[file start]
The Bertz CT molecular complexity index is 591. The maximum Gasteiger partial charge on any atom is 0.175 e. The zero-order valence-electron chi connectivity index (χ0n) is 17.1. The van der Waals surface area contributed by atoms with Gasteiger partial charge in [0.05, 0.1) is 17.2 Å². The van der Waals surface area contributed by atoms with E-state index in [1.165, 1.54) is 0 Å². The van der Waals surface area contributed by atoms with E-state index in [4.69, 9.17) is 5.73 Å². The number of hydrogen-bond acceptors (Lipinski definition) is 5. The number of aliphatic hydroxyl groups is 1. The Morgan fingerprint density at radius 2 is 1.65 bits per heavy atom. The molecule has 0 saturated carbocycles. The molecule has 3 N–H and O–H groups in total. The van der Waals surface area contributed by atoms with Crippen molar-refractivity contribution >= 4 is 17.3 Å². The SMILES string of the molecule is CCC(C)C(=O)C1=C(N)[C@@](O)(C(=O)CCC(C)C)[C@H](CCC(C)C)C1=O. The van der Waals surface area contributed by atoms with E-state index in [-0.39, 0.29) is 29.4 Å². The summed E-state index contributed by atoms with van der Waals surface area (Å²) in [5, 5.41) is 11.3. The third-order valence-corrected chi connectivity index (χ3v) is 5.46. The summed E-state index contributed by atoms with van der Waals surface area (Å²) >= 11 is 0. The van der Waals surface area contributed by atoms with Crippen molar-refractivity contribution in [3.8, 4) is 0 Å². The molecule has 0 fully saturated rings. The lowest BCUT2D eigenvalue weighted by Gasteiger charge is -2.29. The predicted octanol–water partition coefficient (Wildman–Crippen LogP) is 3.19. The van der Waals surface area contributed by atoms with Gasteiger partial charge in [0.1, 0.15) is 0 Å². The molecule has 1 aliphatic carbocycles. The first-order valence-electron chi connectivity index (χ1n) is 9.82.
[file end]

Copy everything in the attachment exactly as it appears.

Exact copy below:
The Bertz CT molecular complexity index is 591. The maximum Gasteiger partial charge on any atom is 0.175 e. The zero-order valence-electron chi connectivity index (χ0n) is 17.1. The van der Waals surface area contributed by atoms with Gasteiger partial charge in [0.05, 0.1) is 17.2 Å². The van der Waals surface area contributed by atoms with E-state index in [1.165, 1.54) is 0 Å². The van der Waals surface area contributed by atoms with E-state index in [4.69, 9.17) is 5.73 Å². The number of hydrogen-bond acceptors (Lipinski definition) is 5. The number of aliphatic hydroxyl groups is 1. The Morgan fingerprint density at radius 2 is 1.65 bits per heavy atom. The molecule has 0 saturated carbocycles. The molecule has 3 N–H and O–H groups in total. The van der Waals surface area contributed by atoms with Crippen molar-refractivity contribution >= 4 is 17.3 Å². The SMILES string of the molecule is CCC(C)C(=O)C1=C(N)[C@@](O)(C(=O)CCC(C)C)[C@H](CCC(C)C)C1=O. The van der Waals surface area contributed by atoms with E-state index in [-0.39, 0.29) is 29.4 Å². The summed E-state index contributed by atoms with van der Waals surface area (Å²) in [5, 5.41) is 11.3. The third-order valence-corrected chi connectivity index (χ3v) is 5.46. The summed E-state index contributed by atoms with van der Waals surface area (Å²) >= 11 is 0. The van der Waals surface area contributed by atoms with Crippen molar-refractivity contribution in [3.8, 4) is 0 Å². The molecule has 0 fully saturated rings. The lowest BCUT2D eigenvalue weighted by Gasteiger charge is -2.29. The predicted octanol–water partition coefficient (Wildman–Crippen LogP) is 3.19. The van der Waals surface area contributed by atoms with Gasteiger partial charge in [0.1, 0.15) is 0 Å². The molecule has 1 aliphatic carbocycles. The first-order valence-electron chi connectivity index (χ1n) is 9.82.